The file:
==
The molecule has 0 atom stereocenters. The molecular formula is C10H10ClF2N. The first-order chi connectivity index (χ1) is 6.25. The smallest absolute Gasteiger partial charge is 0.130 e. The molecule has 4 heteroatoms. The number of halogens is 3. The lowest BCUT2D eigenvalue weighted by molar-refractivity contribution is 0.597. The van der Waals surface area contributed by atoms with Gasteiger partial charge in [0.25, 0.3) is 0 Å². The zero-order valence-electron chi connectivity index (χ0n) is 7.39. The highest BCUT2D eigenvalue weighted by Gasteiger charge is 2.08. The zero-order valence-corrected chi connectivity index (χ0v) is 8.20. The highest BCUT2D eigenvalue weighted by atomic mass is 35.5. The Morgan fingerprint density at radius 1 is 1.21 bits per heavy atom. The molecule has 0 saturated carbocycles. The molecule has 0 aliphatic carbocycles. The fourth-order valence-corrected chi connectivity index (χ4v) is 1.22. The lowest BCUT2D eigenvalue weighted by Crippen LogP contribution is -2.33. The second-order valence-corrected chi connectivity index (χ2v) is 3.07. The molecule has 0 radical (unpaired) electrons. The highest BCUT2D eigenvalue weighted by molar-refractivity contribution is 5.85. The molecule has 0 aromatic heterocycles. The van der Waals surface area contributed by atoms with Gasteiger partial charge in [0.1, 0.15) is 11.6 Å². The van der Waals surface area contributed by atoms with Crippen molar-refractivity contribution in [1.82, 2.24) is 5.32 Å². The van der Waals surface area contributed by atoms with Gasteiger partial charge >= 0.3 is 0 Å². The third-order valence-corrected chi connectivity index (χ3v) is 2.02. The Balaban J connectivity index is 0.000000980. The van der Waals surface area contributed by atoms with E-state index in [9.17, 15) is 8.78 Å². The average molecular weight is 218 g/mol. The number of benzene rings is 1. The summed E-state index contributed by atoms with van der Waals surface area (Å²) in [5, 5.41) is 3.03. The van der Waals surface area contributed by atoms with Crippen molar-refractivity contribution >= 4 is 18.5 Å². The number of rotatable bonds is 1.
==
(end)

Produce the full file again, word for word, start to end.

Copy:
The molecule has 0 atom stereocenters. The molecular formula is C10H10ClF2N. The first-order chi connectivity index (χ1) is 6.25. The smallest absolute Gasteiger partial charge is 0.130 e. The molecule has 4 heteroatoms. The number of halogens is 3. The lowest BCUT2D eigenvalue weighted by molar-refractivity contribution is 0.597. The van der Waals surface area contributed by atoms with Gasteiger partial charge in [0.25, 0.3) is 0 Å². The zero-order valence-electron chi connectivity index (χ0n) is 7.39. The highest BCUT2D eigenvalue weighted by Gasteiger charge is 2.08. The zero-order valence-corrected chi connectivity index (χ0v) is 8.20. The highest BCUT2D eigenvalue weighted by atomic mass is 35.5. The Morgan fingerprint density at radius 1 is 1.21 bits per heavy atom. The molecule has 0 saturated carbocycles. The molecule has 0 aliphatic carbocycles. The fourth-order valence-corrected chi connectivity index (χ4v) is 1.22. The lowest BCUT2D eigenvalue weighted by Crippen LogP contribution is -2.33. The second-order valence-corrected chi connectivity index (χ2v) is 3.07. The molecule has 0 radical (unpaired) electrons. The highest BCUT2D eigenvalue weighted by molar-refractivity contribution is 5.85. The molecule has 0 aromatic heterocycles. The van der Waals surface area contributed by atoms with Gasteiger partial charge in [0.1, 0.15) is 11.6 Å². The van der Waals surface area contributed by atoms with Crippen molar-refractivity contribution in [1.82, 2.24) is 5.32 Å². The van der Waals surface area contributed by atoms with Gasteiger partial charge >= 0.3 is 0 Å². The third-order valence-corrected chi connectivity index (χ3v) is 2.02. The Balaban J connectivity index is 0.000000980. The van der Waals surface area contributed by atoms with E-state index in [9.17, 15) is 8.78 Å². The average molecular weight is 218 g/mol. The number of benzene rings is 1. The summed E-state index contributed by atoms with van der Waals surface area (Å²) in [5, 5.41) is 3.03. The van der Waals surface area contributed by atoms with Crippen molar-refractivity contribution >= 4 is 18.5 Å². The number of rotatable bonds is 1.